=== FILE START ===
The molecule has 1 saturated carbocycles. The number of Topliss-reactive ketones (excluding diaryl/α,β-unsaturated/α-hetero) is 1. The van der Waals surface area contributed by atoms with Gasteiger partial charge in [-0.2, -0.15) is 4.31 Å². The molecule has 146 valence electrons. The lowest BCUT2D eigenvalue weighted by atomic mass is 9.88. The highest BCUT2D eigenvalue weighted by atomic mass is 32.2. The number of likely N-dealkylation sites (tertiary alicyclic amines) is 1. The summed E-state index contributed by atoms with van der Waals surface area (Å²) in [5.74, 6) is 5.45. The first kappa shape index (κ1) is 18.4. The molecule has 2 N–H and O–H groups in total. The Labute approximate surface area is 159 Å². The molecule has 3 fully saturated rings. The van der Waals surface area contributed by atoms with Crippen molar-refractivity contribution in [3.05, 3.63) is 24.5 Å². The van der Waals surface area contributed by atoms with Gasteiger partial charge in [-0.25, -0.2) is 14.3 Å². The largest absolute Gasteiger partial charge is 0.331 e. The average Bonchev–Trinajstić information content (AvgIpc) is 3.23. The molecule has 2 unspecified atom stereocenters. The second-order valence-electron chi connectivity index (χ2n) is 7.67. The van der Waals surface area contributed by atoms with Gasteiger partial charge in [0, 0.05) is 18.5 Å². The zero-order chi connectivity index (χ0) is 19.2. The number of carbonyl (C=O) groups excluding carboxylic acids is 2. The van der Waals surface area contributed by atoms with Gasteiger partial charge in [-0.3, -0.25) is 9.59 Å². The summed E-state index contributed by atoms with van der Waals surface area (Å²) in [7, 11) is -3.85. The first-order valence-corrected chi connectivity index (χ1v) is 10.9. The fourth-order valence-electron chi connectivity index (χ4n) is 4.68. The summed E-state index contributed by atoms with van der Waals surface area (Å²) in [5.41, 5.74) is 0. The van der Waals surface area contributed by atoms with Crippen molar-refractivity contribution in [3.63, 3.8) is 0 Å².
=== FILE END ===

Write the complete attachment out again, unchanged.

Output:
The molecule has 1 saturated carbocycles. The number of Topliss-reactive ketones (excluding diaryl/α,β-unsaturated/α-hetero) is 1. The van der Waals surface area contributed by atoms with Gasteiger partial charge in [-0.2, -0.15) is 4.31 Å². The molecule has 146 valence electrons. The lowest BCUT2D eigenvalue weighted by atomic mass is 9.88. The highest BCUT2D eigenvalue weighted by atomic mass is 32.2. The number of likely N-dealkylation sites (tertiary alicyclic amines) is 1. The summed E-state index contributed by atoms with van der Waals surface area (Å²) in [5.74, 6) is 5.45. The first kappa shape index (κ1) is 18.4. The molecule has 2 N–H and O–H groups in total. The Labute approximate surface area is 159 Å². The molecule has 3 fully saturated rings. The van der Waals surface area contributed by atoms with Crippen molar-refractivity contribution in [3.05, 3.63) is 24.5 Å². The van der Waals surface area contributed by atoms with Gasteiger partial charge in [-0.25, -0.2) is 14.3 Å². The largest absolute Gasteiger partial charge is 0.331 e. The average Bonchev–Trinajstić information content (AvgIpc) is 3.23. The molecule has 2 unspecified atom stereocenters. The second-order valence-electron chi connectivity index (χ2n) is 7.67. The van der Waals surface area contributed by atoms with Gasteiger partial charge in [0, 0.05) is 18.5 Å². The zero-order chi connectivity index (χ0) is 19.2. The number of carbonyl (C=O) groups excluding carboxylic acids is 2. The van der Waals surface area contributed by atoms with Gasteiger partial charge in [-0.3, -0.25) is 9.59 Å². The summed E-state index contributed by atoms with van der Waals surface area (Å²) in [7, 11) is -3.85. The first-order valence-corrected chi connectivity index (χ1v) is 10.9. The fourth-order valence-electron chi connectivity index (χ4n) is 4.68. The summed E-state index contributed by atoms with van der Waals surface area (Å²) in [5.41, 5.74) is 0. The van der Waals surface area contributed by atoms with Crippen molar-refractivity contribution in [3.63, 3.8) is 0 Å².